Mentor Text Background


What Are Mentor Texts?

  • A mentor text is any piece of writing that can be used to teach a writer about  some aspect of writer’s craft.
  • Mentor texts can take the form of any genre:  picture book, excerpt from a chapter book, a magazine or newspaper article, an editorial, a cookbook, etc.  Relatively short pieces of text work best.
  • Some professional literature distinguishes between “touchstone texts” and “mentor texts”, defining  touchstone texts as those used by a teacher to model a particular craft for a community of learners and mentor texts as those used by individual writers who are apprenticing themselves to an author’s work or body of work.  For the sake of simplicity and clarity,  I will use the term “mentor text” to refer to any piece of writing (published or written by a teacher or student) that is used to demonstrate writer’s craft to groups of students during mini-lessons or to individual students during writing conferences.
  • The best mentor texts are those that can be used numerous times throughout the school year to demonstrate many different craft moves.
  • Most mentor text mini-lessons fall into one of three categories:
    • Idea: the text inspires the writer to create an original idea based on one from the text.
    • Structure: the text presents on organizational structure that the writer tries to emulate using original ideas.
    • Written Craft: the author’s writing style, ways with words, or sentence structure inspires the writer to try out these techniques.
  • As we build our mentor text lists and libraries, we should consciously look for texts from all three categories.
  • When using mentor texts, it is important to remember that we are teaching a particular strategy or craft move—we are not teaching the book.

Why Use Mentor Texts?

  • Mentor texts help students envision possibilities for their own writing.
  • They provide a model of what good writing looks like.
  • Use of mentor texts is consistent with Vygotsky’s Zones of Development and with the Optimal Learning Model (gradual release of responsibility).
  • They help students grow as writers by giving them something to emulate.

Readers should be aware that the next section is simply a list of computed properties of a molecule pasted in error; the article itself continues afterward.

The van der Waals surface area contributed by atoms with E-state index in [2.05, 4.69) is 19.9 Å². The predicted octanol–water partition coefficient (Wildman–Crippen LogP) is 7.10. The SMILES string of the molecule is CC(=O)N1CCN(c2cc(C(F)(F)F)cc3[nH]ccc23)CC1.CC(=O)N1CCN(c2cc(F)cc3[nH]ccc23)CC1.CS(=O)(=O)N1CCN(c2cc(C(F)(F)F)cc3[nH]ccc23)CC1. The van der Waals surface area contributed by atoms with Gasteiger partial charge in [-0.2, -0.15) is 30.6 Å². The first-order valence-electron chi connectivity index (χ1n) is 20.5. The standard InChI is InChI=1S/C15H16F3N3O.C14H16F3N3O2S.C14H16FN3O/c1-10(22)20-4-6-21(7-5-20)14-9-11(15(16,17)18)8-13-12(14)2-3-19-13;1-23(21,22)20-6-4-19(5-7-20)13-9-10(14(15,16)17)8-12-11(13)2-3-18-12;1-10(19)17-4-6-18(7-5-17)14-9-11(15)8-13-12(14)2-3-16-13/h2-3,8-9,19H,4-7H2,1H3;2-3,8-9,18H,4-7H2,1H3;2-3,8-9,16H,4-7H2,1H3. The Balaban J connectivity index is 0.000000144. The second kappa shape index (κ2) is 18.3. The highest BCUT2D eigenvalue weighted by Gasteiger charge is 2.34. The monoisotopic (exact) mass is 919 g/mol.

• Exposure to mentor texts encourages students to take risks in their writing, to try something new.
  • Mentor texts inspire and ignite writers.
  • Mentor texts help us “show” not just “tell” our students what good writing looks like.
  • This is how  real writers work—they look to other writers for ideas and ways to craft and structure their writing.  Why not teach children to do what the professionals do?

Selecting Mentor Texts

With so many books filling the shelves of bookstores and libraries, how do we begin to select the right mentor texts for our mini-lessons?  The truth is, there isn’t just one right text that will do the trick.  As Katie Wood Ray explains in Wondrous Words, writing style is individual but it is not unique.  In other words, a close look at the writing of many different authors reveals that authors use the same techniques or crafts.  As we begin to “read like a writer” we notice that there are more similarities than differences.  While there is not one right mentor text for each craft we hope to teach, some texts are obviously more effective than others.  Below is some criteria that can aid in selecting mentor texts (Nia, 1999 and Wood, 1999):

  • Picture books and other short pieces are ideal for mentor texts.
  • You have read the text and you love it.
  • You and your students have talked about the text as readers first.
  • You find many things to teach in the text:
    • Ways with words; powerful language
    • Interesting structures
    • Interesting ideas or writing concepts
    • Conventions
  • You can imagine talking about the text for a very long time.
  • Your entire class can have access to the text.
  • Your students can read the text independently or with some support.
  • The text is a little more sophisticated than the writing of your best students.
  • The text is written by a writer you trust.
  • The text is a good example of a particular kind of writing (genre).
  • The text is of a genre you are studying.
  • It has background information included.
  • It reminds you of other texts.

Ultimately we want to be able to select our own mentor texts, but when we’re just getting started, it is helpful to have some lists to rely on.  See mentor text websites and professional books for resources that list quality mentor texts. 

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